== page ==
At the end of a long weekend based in Sheffield, a visit to Sheffield Cathedral for the Sunday morning service.
The Cathedral Church of St Peter and St Paul was elevated to Cathedral status in 1914, having been the parish church for the City of Sheffield before then. There has been a place of christian worship on the site for over 1,000 years. Parts of the current building date from around 1430. Like many church building, it has developed over the years.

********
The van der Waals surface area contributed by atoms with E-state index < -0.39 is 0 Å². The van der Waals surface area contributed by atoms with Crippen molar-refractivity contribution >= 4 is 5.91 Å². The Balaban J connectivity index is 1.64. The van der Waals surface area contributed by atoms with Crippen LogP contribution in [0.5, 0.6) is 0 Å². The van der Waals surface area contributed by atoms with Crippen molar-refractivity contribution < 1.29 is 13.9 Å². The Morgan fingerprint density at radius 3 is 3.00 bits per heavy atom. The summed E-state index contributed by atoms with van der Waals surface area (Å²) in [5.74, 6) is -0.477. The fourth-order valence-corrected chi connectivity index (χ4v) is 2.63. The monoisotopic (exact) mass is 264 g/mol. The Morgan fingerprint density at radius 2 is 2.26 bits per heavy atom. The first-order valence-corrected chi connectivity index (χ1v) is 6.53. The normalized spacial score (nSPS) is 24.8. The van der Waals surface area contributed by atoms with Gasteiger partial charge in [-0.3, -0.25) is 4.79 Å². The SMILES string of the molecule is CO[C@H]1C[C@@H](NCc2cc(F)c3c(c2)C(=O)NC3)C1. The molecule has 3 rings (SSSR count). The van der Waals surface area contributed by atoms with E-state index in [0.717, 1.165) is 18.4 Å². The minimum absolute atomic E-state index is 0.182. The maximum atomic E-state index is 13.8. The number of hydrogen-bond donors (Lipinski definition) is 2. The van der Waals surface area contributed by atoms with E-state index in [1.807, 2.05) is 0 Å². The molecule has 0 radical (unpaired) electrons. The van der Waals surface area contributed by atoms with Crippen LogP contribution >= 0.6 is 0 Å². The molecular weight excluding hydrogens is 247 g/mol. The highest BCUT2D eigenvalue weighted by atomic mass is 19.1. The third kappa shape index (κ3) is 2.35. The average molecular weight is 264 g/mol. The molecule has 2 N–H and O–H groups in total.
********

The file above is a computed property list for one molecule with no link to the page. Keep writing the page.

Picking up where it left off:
After World War 1, there were major plans to build a new spire and tower, chancel and sanctuary on the north of the side with a new nave on the south side. Architect Charles Nicholson was charged with developing these plans. Work on the north side was carried out, being opened by Princess Mary in 1939. During the war the west end suffered damage, and at the end of World War 2 the Nicholson plans were abandoned. A Lantern Tower was constructed at the west end in the 1960s. At the end of the 1980s, the glass in the lantern was replaced.
In 2015, redevelopment of the choir area has taken place, with choir stall now located in the nave. The use of a nave altar, rather than the High Altar for main services is under consideration.